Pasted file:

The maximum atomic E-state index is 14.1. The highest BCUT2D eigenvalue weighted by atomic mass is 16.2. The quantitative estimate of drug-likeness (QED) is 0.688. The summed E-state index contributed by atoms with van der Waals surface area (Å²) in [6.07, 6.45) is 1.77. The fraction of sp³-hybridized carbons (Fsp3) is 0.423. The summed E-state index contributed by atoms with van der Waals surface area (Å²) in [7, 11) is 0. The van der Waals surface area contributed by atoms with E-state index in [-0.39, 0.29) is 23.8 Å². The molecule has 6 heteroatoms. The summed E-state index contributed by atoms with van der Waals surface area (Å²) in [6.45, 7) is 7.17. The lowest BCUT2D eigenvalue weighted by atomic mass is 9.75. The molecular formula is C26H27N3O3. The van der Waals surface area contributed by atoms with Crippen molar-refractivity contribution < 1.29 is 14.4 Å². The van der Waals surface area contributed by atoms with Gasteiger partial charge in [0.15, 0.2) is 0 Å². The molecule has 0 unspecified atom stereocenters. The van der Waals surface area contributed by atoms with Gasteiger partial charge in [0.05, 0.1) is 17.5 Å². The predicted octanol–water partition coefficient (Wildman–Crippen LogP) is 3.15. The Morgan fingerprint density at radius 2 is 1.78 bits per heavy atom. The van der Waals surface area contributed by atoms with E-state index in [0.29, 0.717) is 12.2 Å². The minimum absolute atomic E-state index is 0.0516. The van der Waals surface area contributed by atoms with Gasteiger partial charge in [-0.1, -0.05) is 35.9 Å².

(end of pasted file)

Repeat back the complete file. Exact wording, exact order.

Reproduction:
The maximum atomic E-state index is 14.1. The highest BCUT2D eigenvalue weighted by atomic mass is 16.2. The quantitative estimate of drug-likeness (QED) is 0.688. The summed E-state index contributed by atoms with van der Waals surface area (Å²) in [6.07, 6.45) is 1.77. The fraction of sp³-hybridized carbons (Fsp3) is 0.423. The summed E-state index contributed by atoms with van der Waals surface area (Å²) in [7, 11) is 0. The van der Waals surface area contributed by atoms with E-state index in [-0.39, 0.29) is 23.8 Å². The molecule has 6 heteroatoms. The summed E-state index contributed by atoms with van der Waals surface area (Å²) in [6.45, 7) is 7.17. The lowest BCUT2D eigenvalue weighted by atomic mass is 9.75. The molecular formula is C26H27N3O3. The van der Waals surface area contributed by atoms with Crippen molar-refractivity contribution < 1.29 is 14.4 Å². The van der Waals surface area contributed by atoms with Gasteiger partial charge in [0.15, 0.2) is 0 Å². The molecule has 0 unspecified atom stereocenters. The van der Waals surface area contributed by atoms with Gasteiger partial charge in [0.05, 0.1) is 17.5 Å². The predicted octanol–water partition coefficient (Wildman–Crippen LogP) is 3.15. The Morgan fingerprint density at radius 2 is 1.78 bits per heavy atom. The van der Waals surface area contributed by atoms with E-state index in [0.29, 0.717) is 12.2 Å². The minimum absolute atomic E-state index is 0.0516. The van der Waals surface area contributed by atoms with Gasteiger partial charge in [-0.1, -0.05) is 35.9 Å².